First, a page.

How can we effectively communicate about the climate crisis?

In-person experiences can be effective communicators, especially within the context of a community. As two fellow speakers said during our conversational period, changing a habit in regard to sustainability, or learning a climate fact, and then sharing it with friends, can be a force multiplier. In a recent talk co-orchestrated by Luise Faurschou at Art 2030, and Carson Chan at the Emilio Ambasz Institute at MoMA, Josh Kline noted, “There is a different type of time that is present in an art exhibition. Being physically present in the space, the works reach you in a way that maybe the glut of media possibly cannot. People spend longer with art, and they take it seriously in another way.”

What makes David Wallace-Wells so good at communicating about it?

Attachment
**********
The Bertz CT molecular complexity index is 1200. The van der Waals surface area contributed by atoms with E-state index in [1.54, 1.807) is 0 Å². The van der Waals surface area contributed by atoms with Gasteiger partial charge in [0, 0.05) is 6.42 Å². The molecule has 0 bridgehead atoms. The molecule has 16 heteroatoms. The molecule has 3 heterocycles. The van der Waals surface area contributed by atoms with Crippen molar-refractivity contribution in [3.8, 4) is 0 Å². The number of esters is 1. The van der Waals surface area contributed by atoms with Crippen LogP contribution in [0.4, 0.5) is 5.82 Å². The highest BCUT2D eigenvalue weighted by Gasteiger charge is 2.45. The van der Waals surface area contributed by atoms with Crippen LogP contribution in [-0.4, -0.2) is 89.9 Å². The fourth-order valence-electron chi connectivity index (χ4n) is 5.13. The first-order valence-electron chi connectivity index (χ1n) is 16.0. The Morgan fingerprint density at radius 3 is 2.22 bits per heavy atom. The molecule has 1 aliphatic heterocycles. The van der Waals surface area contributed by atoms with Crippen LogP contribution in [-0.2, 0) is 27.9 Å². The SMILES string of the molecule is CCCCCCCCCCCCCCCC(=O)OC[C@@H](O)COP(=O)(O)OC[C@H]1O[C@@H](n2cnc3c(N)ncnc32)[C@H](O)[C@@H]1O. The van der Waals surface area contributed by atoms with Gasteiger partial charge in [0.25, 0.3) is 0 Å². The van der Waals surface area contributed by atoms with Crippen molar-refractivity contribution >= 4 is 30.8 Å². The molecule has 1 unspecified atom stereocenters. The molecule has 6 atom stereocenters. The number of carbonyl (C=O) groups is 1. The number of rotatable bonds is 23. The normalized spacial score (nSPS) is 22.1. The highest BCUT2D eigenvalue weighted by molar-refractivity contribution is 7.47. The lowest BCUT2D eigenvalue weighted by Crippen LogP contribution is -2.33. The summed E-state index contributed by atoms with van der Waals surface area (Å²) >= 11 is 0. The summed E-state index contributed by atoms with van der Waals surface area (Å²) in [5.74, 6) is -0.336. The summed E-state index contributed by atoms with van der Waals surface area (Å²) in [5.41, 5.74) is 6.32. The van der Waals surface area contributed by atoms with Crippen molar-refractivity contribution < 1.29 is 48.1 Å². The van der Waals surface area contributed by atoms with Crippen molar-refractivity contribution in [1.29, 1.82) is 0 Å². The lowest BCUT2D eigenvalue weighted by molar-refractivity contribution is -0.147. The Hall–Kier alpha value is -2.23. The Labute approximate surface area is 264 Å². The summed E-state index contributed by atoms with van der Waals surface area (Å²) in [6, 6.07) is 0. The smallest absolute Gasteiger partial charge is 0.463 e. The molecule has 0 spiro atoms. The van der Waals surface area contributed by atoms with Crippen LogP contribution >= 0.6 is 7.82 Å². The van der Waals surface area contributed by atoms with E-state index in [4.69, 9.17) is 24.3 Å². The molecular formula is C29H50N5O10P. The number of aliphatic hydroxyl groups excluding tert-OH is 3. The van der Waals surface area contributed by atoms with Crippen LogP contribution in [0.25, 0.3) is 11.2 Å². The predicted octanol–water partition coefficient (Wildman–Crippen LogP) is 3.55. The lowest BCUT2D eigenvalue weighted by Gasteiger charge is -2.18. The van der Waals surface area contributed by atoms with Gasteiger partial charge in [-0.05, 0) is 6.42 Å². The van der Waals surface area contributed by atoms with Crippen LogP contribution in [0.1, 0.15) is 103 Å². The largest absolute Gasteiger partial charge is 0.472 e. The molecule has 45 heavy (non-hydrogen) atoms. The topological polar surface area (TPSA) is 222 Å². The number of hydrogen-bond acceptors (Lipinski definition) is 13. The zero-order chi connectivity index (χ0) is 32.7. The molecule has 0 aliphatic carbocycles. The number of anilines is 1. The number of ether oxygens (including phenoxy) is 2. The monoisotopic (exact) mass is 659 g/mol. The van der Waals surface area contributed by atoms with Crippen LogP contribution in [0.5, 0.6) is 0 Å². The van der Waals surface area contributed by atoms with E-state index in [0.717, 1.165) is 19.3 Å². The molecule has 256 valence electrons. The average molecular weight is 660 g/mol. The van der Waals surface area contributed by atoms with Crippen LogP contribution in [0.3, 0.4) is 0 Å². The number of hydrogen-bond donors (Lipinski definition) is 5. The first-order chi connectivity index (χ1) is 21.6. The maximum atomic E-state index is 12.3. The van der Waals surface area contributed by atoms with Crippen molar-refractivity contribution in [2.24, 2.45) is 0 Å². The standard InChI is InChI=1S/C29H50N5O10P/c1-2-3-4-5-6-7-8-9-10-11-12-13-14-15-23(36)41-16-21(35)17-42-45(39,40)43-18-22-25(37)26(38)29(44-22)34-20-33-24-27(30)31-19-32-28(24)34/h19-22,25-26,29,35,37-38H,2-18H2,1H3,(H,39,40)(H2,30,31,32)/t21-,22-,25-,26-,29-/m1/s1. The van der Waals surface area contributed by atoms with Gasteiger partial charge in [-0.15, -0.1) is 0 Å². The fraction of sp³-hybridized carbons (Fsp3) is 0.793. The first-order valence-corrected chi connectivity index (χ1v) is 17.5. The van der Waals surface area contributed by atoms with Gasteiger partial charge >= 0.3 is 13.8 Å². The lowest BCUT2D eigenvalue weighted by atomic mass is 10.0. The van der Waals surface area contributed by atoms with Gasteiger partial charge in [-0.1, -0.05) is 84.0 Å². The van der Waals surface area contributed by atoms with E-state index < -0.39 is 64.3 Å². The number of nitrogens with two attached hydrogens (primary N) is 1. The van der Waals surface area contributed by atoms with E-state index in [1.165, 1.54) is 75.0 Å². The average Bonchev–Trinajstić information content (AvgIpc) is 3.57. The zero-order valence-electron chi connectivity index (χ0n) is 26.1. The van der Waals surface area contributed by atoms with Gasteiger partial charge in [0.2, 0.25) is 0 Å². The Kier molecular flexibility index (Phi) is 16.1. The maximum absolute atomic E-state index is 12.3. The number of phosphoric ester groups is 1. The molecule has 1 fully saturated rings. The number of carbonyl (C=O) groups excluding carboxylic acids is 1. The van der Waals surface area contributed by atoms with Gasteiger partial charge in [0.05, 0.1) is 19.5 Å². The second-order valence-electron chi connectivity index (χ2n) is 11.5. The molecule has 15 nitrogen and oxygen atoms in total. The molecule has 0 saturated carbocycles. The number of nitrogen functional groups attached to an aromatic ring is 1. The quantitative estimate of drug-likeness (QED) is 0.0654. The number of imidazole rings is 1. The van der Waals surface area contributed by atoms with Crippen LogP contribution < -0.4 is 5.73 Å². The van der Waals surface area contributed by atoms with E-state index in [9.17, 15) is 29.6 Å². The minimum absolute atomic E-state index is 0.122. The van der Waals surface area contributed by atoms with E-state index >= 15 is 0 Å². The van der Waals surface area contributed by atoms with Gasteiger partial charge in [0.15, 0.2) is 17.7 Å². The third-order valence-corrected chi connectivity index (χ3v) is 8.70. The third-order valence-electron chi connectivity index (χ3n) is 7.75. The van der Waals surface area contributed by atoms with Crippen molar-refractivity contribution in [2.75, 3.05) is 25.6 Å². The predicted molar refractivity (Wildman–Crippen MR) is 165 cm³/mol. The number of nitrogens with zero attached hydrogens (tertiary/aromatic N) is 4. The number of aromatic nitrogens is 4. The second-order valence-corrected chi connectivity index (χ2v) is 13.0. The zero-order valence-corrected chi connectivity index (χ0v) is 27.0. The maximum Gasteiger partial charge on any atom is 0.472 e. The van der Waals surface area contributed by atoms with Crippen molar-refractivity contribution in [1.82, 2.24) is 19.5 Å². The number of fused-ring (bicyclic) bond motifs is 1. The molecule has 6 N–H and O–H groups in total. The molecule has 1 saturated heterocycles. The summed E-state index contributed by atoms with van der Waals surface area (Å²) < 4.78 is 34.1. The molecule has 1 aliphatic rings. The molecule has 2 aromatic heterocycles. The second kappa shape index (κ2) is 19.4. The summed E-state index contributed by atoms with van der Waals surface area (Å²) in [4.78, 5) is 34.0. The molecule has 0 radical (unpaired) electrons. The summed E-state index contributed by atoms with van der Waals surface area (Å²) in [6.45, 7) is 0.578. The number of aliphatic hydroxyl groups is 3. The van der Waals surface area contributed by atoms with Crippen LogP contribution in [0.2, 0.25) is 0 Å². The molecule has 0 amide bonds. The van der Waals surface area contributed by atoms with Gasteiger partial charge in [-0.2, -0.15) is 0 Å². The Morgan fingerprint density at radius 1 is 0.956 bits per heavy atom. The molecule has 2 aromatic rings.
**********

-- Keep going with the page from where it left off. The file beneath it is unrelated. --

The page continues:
Possibly his storyteller’s ability to share facts and experiences that unfold in time—whether that be a talk, an article or a book. For their presentations in this series, “A Century of Displacement: Climate & Mass Migration,” both David Wallace-Wells and Amali Tower discussed the current deformations of the climate and its global cost to all species—and the absolute inequity of the producers of greenhouse gasses being the in Global North, while the most suffering and impact will be on the global South, in countries like Somalia. Their visualizations connected. Connection is a pivotal step in the learning process.

What do you hope people took away from the talks?


Haley Mellin On ‘A Century of Displacement: Climate & Mass Migration’ at the Whitney